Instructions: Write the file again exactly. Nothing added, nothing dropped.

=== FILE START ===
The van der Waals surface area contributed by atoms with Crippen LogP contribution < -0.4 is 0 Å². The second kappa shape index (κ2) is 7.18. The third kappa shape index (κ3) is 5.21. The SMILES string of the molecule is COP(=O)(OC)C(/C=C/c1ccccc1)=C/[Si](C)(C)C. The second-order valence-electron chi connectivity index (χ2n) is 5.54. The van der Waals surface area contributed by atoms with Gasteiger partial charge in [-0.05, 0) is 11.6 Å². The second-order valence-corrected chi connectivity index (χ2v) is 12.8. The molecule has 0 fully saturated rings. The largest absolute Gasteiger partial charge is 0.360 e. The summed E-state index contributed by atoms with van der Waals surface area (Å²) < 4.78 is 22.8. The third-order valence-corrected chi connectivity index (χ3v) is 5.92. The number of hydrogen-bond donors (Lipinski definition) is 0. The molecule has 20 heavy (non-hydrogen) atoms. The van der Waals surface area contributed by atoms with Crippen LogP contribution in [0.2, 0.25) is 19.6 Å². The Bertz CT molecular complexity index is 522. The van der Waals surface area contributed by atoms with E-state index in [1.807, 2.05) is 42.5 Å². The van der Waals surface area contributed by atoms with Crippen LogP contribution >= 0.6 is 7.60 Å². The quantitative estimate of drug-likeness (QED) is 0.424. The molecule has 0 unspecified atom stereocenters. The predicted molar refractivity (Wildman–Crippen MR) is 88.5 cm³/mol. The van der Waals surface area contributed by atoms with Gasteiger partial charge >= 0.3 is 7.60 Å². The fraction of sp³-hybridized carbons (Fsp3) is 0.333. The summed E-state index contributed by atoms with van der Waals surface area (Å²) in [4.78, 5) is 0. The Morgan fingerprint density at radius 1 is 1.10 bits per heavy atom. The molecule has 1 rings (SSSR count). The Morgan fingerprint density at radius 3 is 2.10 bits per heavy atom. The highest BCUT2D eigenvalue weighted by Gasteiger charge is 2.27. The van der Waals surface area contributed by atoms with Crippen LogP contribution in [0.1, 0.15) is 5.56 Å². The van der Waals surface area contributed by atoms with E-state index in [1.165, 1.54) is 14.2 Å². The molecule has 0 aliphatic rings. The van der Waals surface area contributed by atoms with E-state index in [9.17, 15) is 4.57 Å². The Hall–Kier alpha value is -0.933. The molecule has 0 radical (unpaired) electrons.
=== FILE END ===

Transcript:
The van der Waals surface area contributed by atoms with Crippen LogP contribution < -0.4 is 0 Å². The second kappa shape index (κ2) is 7.18. The third kappa shape index (κ3) is 5.21. The SMILES string of the molecule is COP(=O)(OC)C(/C=C/c1ccccc1)=C/[Si](C)(C)C. The second-order valence-electron chi connectivity index (χ2n) is 5.54. The van der Waals surface area contributed by atoms with Gasteiger partial charge in [-0.05, 0) is 11.6 Å². The second-order valence-corrected chi connectivity index (χ2v) is 12.8. The molecule has 0 fully saturated rings. The largest absolute Gasteiger partial charge is 0.360 e. The summed E-state index contributed by atoms with van der Waals surface area (Å²) < 4.78 is 22.8. The third-order valence-corrected chi connectivity index (χ3v) is 5.92. The number of hydrogen-bond donors (Lipinski definition) is 0. The molecule has 20 heavy (non-hydrogen) atoms. The van der Waals surface area contributed by atoms with Crippen LogP contribution in [0.2, 0.25) is 19.6 Å². The Bertz CT molecular complexity index is 522. The van der Waals surface area contributed by atoms with E-state index in [1.807, 2.05) is 42.5 Å². The van der Waals surface area contributed by atoms with Crippen LogP contribution >= 0.6 is 7.60 Å². The quantitative estimate of drug-likeness (QED) is 0.424. The molecule has 0 unspecified atom stereocenters. The predicted molar refractivity (Wildman–Crippen MR) is 88.5 cm³/mol. The van der Waals surface area contributed by atoms with Gasteiger partial charge >= 0.3 is 7.60 Å². The fraction of sp³-hybridized carbons (Fsp3) is 0.333. The summed E-state index contributed by atoms with van der Waals surface area (Å²) in [4.78, 5) is 0. The Morgan fingerprint density at radius 1 is 1.10 bits per heavy atom. The molecule has 1 rings (SSSR count). The Morgan fingerprint density at radius 3 is 2.10 bits per heavy atom. The highest BCUT2D eigenvalue weighted by Gasteiger charge is 2.27. The van der Waals surface area contributed by atoms with Crippen LogP contribution in [0.1, 0.15) is 5.56 Å². The van der Waals surface area contributed by atoms with E-state index in [1.165, 1.54) is 14.2 Å². The molecule has 0 aliphatic rings. The van der Waals surface area contributed by atoms with E-state index in [9.17, 15) is 4.57 Å². The Hall–Kier alpha value is -0.933. The molecule has 0 radical (unpaired) electrons.